Brookland [St Augustine], Kent (†Canterbury)
mid-late C.13 (repainted late C.14/early C.15)
The Murder of Thomas Becket
Apart from a small patch of pigment over the south door this is the only painting remaining at Brookland. It shows the murder in 1171 of Thomas Becket in his cathedral at Canterbury by four knights. Only three of the knights, and three of their swords, are shown here – the fourth has probably gone with vanished plaster at the left-hand edge of the painting.
Thomas himself struck down in the act of kneeling, hands joined in prayer, before the altar, is about to fall under the sword (which can be seen here slanting across his tonsured forehead) of the first knight. He is vested for Mass, and there is a faintly discernible chalice on the altar. The tonsured figure at the extreme right, holding a processional cross, is his chaplain Edward Grim.
Incidentally, there is absolutely no proof that Henry 11 of England actually made the famous “Who will rid me of this turbulent priest?” remark said to have initiated the entire sorry saga. Stick with Grim's account, generally taken to be an accurate one (link below).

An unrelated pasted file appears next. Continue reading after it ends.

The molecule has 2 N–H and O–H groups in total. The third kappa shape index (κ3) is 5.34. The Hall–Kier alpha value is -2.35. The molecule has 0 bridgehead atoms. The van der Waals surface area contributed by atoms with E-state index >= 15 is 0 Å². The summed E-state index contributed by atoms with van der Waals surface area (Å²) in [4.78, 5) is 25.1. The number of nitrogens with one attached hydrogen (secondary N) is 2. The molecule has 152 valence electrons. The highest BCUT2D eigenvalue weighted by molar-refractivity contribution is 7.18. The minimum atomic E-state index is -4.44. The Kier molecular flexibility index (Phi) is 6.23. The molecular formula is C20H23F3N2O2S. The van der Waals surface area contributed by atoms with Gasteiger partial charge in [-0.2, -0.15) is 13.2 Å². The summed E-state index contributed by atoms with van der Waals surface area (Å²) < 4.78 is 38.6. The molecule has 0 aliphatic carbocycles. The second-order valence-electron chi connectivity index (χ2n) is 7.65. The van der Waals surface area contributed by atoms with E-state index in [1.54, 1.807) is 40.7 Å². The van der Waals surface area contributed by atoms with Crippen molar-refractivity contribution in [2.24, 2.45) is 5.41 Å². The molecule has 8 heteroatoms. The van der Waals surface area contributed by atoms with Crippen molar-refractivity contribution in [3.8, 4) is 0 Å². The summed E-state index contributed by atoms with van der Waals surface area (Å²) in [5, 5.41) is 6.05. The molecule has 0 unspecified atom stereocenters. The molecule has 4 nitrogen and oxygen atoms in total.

I have always found the church open, despite its remoteness (stay on the road and keep going – you will not fall into the English channel, despite appearances), and there is an excellent guidebook by Anne Roper available inside.
*The fragment of illusionistic architecture above Grim’s head belongs to the C.14/15 restoration. E Clive Rouse and Ann Ballantyne, who carried that out, decided to retain it.
¹ The best source for Edward Grim’s account is the Internet Medieval Sourcebook. The four knights were Reginald Fitzurse, Hugh de Morville, William de Tracy and Richard le Breton. Fitzurse is said to have struck first, but his punning emblem of a bear is not clear enough in the Brookland example to identify him with certainty.